After more than three decades of serving in law enforcement, Cherokee Village Police Chief Rick Crook is retiring.
“I started as a jailer and dispatcher for Sonny Powell at the old Sharp County Jail. I worked there three years and then I applied and went to work as the Chief of Police in Ash Flat and worked there for a little over 12 years,” Crook said.
After serving the City of Ash Flat, Crook accepted a position with the Drug Task Force (DTF) and worked in that capacity for two years until grant funding came to an end.
“I then went to work for Dale Weaver who was sheriff at the time and served as his Chief Deputy,” Crook said.
After a time, Crook was presented with an opportunity to go overseas and work with a good friend for the United Nations (UN) training officers.
“I did that for 19 months before coming back to work under Henry Boyce as the director of the DTF. I did that for about 10 months and then went back overseas. After a while, the UN changed the contract to the European Union and their control. I didn’t like the terms of the contract, so I came home in December of 2008 and started working at the Cherokee Village Police Department in January of 2009,” Crook said.
Crook did not begin his career with Cherokee Village as chief, but rather served under then chief J.P. French until French was offered a position by the Attorney General working in Little Rock.
Just five months after hiring on with the department, Crook was selected as chief in May of 2009.
When asked about the high points in his career as a law enforcement officer, Crook said his first-round working as a DTF agent was one.
“We had a really good crew and didn’t have to mess with any misdemeanor arrests, it was all felony drug cases,” Crook said. “A lot of times, doing normal police work, the family of who you’re arresting is upset with you, but working with DTF, even the family of who you’re arresting were happy they were off the street and at least they knew they were safe then.”
Crook also said one of the low points was a lack of understanding of some administrators regarding the funding and needs of police.
“Lack of understanding from the administration for funding for what any of the departments I’ve worked for have needed. It’s a struggle to really relay the needs of law enforcement because the general public and a lot of administrations don’t think cops do anything but run up and down the road, drink coffee and eat donuts and that’s a long way from the truth when it comes down to it,” Crook said. “There is a lot of community involvement. The very worst officer that has ever worked for me or that I’ve ever worked with will still stop on the side of the road and help someone anytime.”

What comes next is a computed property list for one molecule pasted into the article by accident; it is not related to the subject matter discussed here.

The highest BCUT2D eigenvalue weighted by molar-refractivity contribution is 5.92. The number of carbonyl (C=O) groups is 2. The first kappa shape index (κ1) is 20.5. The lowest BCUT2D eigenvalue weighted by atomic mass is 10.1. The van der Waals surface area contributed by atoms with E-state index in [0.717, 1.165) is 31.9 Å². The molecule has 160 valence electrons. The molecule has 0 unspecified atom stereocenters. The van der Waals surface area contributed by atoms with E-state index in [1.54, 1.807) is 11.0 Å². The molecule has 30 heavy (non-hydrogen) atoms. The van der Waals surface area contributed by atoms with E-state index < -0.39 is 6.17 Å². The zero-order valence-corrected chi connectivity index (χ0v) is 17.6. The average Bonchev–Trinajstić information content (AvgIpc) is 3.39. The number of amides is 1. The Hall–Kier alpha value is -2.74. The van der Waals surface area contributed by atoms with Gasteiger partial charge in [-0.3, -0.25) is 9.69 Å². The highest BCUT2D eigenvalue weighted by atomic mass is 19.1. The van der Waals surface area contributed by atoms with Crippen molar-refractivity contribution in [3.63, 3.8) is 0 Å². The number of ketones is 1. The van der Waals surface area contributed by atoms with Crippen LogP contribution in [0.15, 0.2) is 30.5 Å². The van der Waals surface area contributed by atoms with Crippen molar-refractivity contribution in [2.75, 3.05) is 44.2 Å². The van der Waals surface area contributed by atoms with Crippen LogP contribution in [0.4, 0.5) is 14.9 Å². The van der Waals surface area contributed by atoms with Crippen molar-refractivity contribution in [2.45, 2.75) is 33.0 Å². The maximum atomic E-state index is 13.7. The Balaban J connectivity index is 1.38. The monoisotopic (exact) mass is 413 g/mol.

When discussing memorable cases, Crook said one highlight was solving a large string of burglaries that were plaguing the city.
“The big string of burglaries we solved sometime back in about 2010 or 2011. They were just killing us with burglaries, we made four arrests and solved like 35 burglaries. That was a high point getting that shut down,” Crook said.
He said losing a child to an accident or drowning was undoubtedly the lowest point, anytime it may have happened.
Crook said although he has enjoyed his time in law enforcement, he is looking forward to retirement and said he intends to continue to be a part of the community.
“I am not going anywhere, even though I’m not going to be leading this department. I am still part of this community, and I always will be. My roots are here, my family roots are here and I won’t be any different without a uniform than I am with one,” Crook said.
He also noted he would not recommend law enforcement as a career currently.
“Do something else. Find another career. It is a different set of rules, different community involvement. We are blessed in this community. With the support law enforcement gets but we have got so many new people coming in that have come from places where maybe they did not have as good of a police force as we have here and are used to a different mentality,” Crook said. “It’s hard on the men and women from this area and all of the local officers I know are people persons. Interaction with people is the reason they do the job. Not because they get to wear a shiny badge, drive fast or carry a gun. It is because they get to interact with people in our community. It is just changing.”